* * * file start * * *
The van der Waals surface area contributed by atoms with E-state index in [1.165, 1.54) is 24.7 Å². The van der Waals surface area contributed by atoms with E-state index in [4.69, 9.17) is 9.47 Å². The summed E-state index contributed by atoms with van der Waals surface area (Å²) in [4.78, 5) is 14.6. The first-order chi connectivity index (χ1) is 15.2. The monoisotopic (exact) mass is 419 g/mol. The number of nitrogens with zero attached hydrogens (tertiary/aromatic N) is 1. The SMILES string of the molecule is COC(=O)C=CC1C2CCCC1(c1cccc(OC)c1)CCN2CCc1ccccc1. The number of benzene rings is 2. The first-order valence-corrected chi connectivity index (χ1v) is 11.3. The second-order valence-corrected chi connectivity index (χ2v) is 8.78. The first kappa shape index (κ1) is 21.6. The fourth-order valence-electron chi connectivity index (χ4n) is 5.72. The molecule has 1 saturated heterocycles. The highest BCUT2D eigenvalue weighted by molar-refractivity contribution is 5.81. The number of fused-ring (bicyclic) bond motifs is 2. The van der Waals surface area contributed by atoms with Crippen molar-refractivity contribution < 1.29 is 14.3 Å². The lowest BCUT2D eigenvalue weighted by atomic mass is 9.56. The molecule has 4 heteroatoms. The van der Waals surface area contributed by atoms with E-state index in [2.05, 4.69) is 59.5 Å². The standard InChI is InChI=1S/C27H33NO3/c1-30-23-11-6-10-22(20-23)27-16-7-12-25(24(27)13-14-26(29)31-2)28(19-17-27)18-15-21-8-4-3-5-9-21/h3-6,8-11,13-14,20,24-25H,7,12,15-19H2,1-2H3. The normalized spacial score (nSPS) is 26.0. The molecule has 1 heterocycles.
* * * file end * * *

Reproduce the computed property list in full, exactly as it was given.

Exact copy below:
The van der Waals surface area contributed by atoms with E-state index in [1.165, 1.54) is 24.7 Å². The van der Waals surface area contributed by atoms with E-state index in [4.69, 9.17) is 9.47 Å². The summed E-state index contributed by atoms with van der Waals surface area (Å²) in [4.78, 5) is 14.6. The first-order chi connectivity index (χ1) is 15.2. The monoisotopic (exact) mass is 419 g/mol. The number of nitrogens with zero attached hydrogens (tertiary/aromatic N) is 1. The SMILES string of the molecule is COC(=O)C=CC1C2CCCC1(c1cccc(OC)c1)CCN2CCc1ccccc1. The number of benzene rings is 2. The first-order valence-corrected chi connectivity index (χ1v) is 11.3. The second-order valence-corrected chi connectivity index (χ2v) is 8.78. The first kappa shape index (κ1) is 21.6. The fourth-order valence-electron chi connectivity index (χ4n) is 5.72. The molecule has 1 saturated heterocycles. The highest BCUT2D eigenvalue weighted by molar-refractivity contribution is 5.81. The number of fused-ring (bicyclic) bond motifs is 2. The van der Waals surface area contributed by atoms with Crippen molar-refractivity contribution < 1.29 is 14.3 Å². The lowest BCUT2D eigenvalue weighted by atomic mass is 9.56. The molecule has 4 heteroatoms. The van der Waals surface area contributed by atoms with E-state index in [2.05, 4.69) is 59.5 Å². The standard InChI is InChI=1S/C27H33NO3/c1-30-23-11-6-10-22(20-23)27-16-7-12-25(24(27)13-14-26(29)31-2)28(19-17-27)18-15-21-8-4-3-5-9-21/h3-6,8-11,13-14,20,24-25H,7,12,15-19H2,1-2H3. The normalized spacial score (nSPS) is 26.0. The molecule has 1 heterocycles.